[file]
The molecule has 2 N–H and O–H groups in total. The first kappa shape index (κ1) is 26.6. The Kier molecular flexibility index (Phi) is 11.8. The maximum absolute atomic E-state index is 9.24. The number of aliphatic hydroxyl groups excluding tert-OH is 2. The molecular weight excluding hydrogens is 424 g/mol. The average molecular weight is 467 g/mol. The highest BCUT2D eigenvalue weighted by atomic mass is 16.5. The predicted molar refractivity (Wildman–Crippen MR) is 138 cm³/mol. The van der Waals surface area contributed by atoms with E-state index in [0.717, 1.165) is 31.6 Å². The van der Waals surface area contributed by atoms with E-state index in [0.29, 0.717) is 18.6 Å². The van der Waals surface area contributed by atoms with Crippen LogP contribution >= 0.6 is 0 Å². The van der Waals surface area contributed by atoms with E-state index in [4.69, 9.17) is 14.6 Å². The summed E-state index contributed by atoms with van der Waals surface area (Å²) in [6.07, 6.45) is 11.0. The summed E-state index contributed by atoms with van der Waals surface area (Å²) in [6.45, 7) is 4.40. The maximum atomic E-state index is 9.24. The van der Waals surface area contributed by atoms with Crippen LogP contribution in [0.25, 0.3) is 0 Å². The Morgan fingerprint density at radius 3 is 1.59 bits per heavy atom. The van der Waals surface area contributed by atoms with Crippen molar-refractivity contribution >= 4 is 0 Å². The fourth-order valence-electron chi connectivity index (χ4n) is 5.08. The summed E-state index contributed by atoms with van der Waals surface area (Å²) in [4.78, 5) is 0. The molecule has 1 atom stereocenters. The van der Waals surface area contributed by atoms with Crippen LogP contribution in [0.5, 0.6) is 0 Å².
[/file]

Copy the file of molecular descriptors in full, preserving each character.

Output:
The molecule has 2 N–H and O–H groups in total. The first kappa shape index (κ1) is 26.6. The Kier molecular flexibility index (Phi) is 11.8. The maximum absolute atomic E-state index is 9.24. The number of aliphatic hydroxyl groups excluding tert-OH is 2. The molecular weight excluding hydrogens is 424 g/mol. The average molecular weight is 467 g/mol. The highest BCUT2D eigenvalue weighted by atomic mass is 16.5. The predicted molar refractivity (Wildman–Crippen MR) is 138 cm³/mol. The van der Waals surface area contributed by atoms with E-state index in [0.717, 1.165) is 31.6 Å². The van der Waals surface area contributed by atoms with E-state index in [0.29, 0.717) is 18.6 Å². The van der Waals surface area contributed by atoms with Crippen LogP contribution >= 0.6 is 0 Å². The van der Waals surface area contributed by atoms with E-state index in [4.69, 9.17) is 14.6 Å². The summed E-state index contributed by atoms with van der Waals surface area (Å²) in [6.07, 6.45) is 11.0. The summed E-state index contributed by atoms with van der Waals surface area (Å²) in [6.45, 7) is 4.40. The maximum atomic E-state index is 9.24. The van der Waals surface area contributed by atoms with Crippen LogP contribution in [0.25, 0.3) is 0 Å². The Morgan fingerprint density at radius 3 is 1.59 bits per heavy atom. The van der Waals surface area contributed by atoms with Crippen molar-refractivity contribution >= 4 is 0 Å². The fourth-order valence-electron chi connectivity index (χ4n) is 5.08. The summed E-state index contributed by atoms with van der Waals surface area (Å²) in [4.78, 5) is 0. The molecule has 1 atom stereocenters. The van der Waals surface area contributed by atoms with Crippen LogP contribution in [0.5, 0.6) is 0 Å².